I think the on-line interface works fine.

Interface Rating: 5 out of 5

Q: The text contains no grammatical errors

None that I found.

Grammar Rating: 5 out of 5

Q: The text is not culturally insensitive or offensive in any way. It should make use of examples that are inclusive of a variety of races, ethnicities, and backgrounds

It's a book on how to read standard-notation music for guitar, which one would hardly consider to be culturally-contentious subject matter...! The context is very much that of the twelve-tone system of music that is most certainly Euro-centric - but then, this is the very context from which the guitar itself originated, so I fail to see any issue here.

Cultural Relevance Rating: 5 out of 5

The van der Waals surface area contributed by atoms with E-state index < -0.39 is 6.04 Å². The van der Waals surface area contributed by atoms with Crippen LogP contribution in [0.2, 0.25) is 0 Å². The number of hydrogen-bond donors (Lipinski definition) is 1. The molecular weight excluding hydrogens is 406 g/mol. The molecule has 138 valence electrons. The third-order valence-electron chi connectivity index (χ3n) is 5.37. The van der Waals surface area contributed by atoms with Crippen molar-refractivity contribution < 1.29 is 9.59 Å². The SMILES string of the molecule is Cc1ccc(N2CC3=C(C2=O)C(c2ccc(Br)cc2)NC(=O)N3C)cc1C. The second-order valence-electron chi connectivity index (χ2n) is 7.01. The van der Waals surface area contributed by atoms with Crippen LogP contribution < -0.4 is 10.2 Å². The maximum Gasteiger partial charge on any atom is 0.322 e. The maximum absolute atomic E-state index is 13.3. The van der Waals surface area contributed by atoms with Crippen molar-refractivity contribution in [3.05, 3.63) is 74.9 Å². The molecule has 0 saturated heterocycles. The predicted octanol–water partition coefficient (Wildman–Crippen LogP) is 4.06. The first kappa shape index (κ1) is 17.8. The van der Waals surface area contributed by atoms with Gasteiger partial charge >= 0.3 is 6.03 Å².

Q: Are there any other comments you would like to make about this book, for example, its appropriateness in a Canadian context or specific updates you think need to be made?

I'm not completely sold on it in its current early-release format, but I would welcome the input of anyone who's been using it successfully. Ultimately, a teacher will utilize a resource as s/he sees fit; I see this book as being no different. Any teacher can put aside the handful of fear-inducing recordings, head-scratching irregularities and interesting pedagogical choices, and still find something useful in "Sight-Reading for Guitar"; in its current form, it might not be used in quite the way that Prof. Green intends. That said, I think this project has potential, and look forward to seeing it in its next incarnation.